Jimmy Carter says he hopes to meet with Kim Jong Il as part of his trip to North Korea

BEIJING (AP) _ Former President Jimmy Carter said Monday that he hopes to meet with North Korea's reclusive leader during a visit aimed at assessing severe food shortages and discussing the revival of nuclear disarmament talks.

Carter is making the three-day visit to North Korea this week accompanied by former Finnish President Martti Ahtisaari, former Norwegian Prime Minister Gro Brundtland and former Irish President Mary Robinson. The four are members of a group of retired world leaders called the Elders founded by former South African President Nelson Mandela.

Carter said the group "would like very much" to meet with North Korean leader Kim Jong Il, as well as his son and heir-apparent Kim Jong Un, but was unsure whether that would happen.

"We have no indication that we will do so, but it would be a pleasure if we could," he said at a news conference in Beijing prior to his departure for Pyongyang on Tuesday.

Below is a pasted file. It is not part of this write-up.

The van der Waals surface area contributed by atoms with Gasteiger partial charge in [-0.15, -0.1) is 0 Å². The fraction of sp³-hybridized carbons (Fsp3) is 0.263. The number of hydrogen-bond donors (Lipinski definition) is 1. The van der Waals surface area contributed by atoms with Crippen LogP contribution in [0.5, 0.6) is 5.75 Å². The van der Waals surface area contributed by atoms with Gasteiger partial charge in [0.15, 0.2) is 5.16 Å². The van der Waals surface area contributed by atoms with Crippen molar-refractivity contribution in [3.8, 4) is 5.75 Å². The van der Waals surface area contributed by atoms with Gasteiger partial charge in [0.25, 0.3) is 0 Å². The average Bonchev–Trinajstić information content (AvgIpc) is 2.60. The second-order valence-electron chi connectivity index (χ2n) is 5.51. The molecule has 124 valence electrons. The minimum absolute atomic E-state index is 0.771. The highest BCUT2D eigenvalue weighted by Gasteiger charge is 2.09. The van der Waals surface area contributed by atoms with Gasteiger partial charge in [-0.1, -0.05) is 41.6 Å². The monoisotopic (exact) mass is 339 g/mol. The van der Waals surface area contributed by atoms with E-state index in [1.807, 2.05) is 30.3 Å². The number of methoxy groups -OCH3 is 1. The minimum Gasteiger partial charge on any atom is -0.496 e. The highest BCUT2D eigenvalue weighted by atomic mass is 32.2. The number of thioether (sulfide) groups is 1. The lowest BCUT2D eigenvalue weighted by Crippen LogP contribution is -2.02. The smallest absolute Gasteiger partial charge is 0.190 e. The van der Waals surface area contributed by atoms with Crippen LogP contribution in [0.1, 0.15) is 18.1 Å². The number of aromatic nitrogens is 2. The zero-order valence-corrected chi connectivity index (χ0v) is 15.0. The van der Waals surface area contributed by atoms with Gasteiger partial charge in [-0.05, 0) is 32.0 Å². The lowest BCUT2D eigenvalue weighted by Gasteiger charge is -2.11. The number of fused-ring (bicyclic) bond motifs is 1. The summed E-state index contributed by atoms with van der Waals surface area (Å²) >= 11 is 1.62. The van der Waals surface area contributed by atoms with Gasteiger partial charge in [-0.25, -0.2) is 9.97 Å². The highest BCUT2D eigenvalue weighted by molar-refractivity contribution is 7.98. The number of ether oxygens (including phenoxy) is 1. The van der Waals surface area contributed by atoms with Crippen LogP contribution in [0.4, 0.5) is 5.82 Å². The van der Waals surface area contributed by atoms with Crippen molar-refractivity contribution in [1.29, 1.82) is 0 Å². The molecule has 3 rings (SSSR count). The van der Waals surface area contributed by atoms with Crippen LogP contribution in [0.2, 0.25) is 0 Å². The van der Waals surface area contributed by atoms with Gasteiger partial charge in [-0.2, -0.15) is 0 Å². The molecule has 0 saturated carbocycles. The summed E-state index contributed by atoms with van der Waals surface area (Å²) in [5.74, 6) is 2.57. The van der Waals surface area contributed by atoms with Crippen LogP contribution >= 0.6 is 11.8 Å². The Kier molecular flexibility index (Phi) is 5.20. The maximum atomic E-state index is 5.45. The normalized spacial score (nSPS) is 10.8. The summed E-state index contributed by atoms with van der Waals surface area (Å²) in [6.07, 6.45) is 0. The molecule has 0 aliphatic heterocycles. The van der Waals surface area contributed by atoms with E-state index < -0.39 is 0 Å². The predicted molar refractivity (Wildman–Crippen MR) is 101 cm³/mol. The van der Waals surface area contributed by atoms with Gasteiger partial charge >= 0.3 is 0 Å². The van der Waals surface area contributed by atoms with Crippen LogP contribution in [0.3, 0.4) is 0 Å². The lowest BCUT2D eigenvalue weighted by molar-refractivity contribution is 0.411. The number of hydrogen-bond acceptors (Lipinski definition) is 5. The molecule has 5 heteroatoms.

The former president said he was not "prejudging in advance" his discussions on restarting talks on North Korea's nuclear programs, which have been stalled for the past two years.


Paul's triple-double lifts Hornets over Lakers, 93-88, ties series 2-2

NEW ORLEANS (AP) _ With his left hand wrapped in a black bandage and cut patched up over his right eye, Chris Paul triumphantly cupped his hand to his ear and soaked in the roars of a packed and delirious New Orleans Arena.

Hornets fans rejoiced in knowing they would get to see Paul and Co. back in the Big Easy at least one more time, thanks to the All-Star guard's first triple double of the season.

Paul had 27 points, 15 assists and 13 rebounds, and the New Orleans Hornets held on for a 93-88 victory over the Los Angeles Lakers on Sunday night to even their first-round playoff series at 2-2.

"Regardless of what happens in this series, it was good to see the city with a smile on their face," said Paul, who hit 7 of 14 shots and all 11 of his free throws. "It was fun, man. I'm just so thankful to get to say this is my way of life."

Paul scored 14 of New Orleans' 24 points in the fourth quarter. He capped what will go down as one of the best playoff performances in Hornets history by driving into a crowd of Lakers and turning an aborted shot into a perfect pass to set Jarrett Jack's short jumper, which made it 90-86 with 9.3 seconds left.